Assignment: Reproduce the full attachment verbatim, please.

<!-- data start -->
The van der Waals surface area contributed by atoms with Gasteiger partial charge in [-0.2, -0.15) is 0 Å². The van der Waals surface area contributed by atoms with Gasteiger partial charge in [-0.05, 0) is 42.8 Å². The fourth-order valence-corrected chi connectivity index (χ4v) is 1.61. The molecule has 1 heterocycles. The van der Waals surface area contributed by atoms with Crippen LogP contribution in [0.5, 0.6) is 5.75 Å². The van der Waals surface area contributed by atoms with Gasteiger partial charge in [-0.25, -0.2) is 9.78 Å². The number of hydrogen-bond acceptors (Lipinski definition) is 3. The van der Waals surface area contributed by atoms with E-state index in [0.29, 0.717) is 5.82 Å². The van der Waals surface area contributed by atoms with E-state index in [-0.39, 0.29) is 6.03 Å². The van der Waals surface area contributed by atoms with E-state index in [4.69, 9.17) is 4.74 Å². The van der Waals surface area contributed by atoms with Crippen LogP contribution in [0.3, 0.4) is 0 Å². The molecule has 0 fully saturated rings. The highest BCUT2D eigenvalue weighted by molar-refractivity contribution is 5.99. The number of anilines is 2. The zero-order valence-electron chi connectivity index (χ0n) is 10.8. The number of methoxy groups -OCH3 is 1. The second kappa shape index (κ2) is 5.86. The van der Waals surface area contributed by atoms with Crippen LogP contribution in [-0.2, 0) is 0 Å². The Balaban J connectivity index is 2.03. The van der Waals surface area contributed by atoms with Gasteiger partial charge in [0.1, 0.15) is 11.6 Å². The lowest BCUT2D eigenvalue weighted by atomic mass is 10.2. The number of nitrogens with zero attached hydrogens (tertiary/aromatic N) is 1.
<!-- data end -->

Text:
The van der Waals surface area contributed by atoms with Gasteiger partial charge in [-0.2, -0.15) is 0 Å². The van der Waals surface area contributed by atoms with Gasteiger partial charge in [-0.05, 0) is 42.8 Å². The fourth-order valence-corrected chi connectivity index (χ4v) is 1.61. The molecule has 1 heterocycles. The van der Waals surface area contributed by atoms with Crippen LogP contribution in [0.5, 0.6) is 5.75 Å². The van der Waals surface area contributed by atoms with Gasteiger partial charge in [-0.25, -0.2) is 9.78 Å². The number of hydrogen-bond acceptors (Lipinski definition) is 3. The van der Waals surface area contributed by atoms with E-state index in [0.29, 0.717) is 5.82 Å². The van der Waals surface area contributed by atoms with E-state index in [-0.39, 0.29) is 6.03 Å². The van der Waals surface area contributed by atoms with E-state index in [4.69, 9.17) is 4.74 Å². The van der Waals surface area contributed by atoms with Crippen LogP contribution in [0.3, 0.4) is 0 Å². The molecule has 0 fully saturated rings. The highest BCUT2D eigenvalue weighted by molar-refractivity contribution is 5.99. The number of anilines is 2. The zero-order valence-electron chi connectivity index (χ0n) is 10.8. The number of methoxy groups -OCH3 is 1. The second kappa shape index (κ2) is 5.86. The van der Waals surface area contributed by atoms with Crippen LogP contribution in [-0.2, 0) is 0 Å². The Balaban J connectivity index is 2.03. The van der Waals surface area contributed by atoms with Gasteiger partial charge in [0.1, 0.15) is 11.6 Å². The lowest BCUT2D eigenvalue weighted by atomic mass is 10.2. The number of nitrogens with zero attached hydrogens (tertiary/aromatic N) is 1.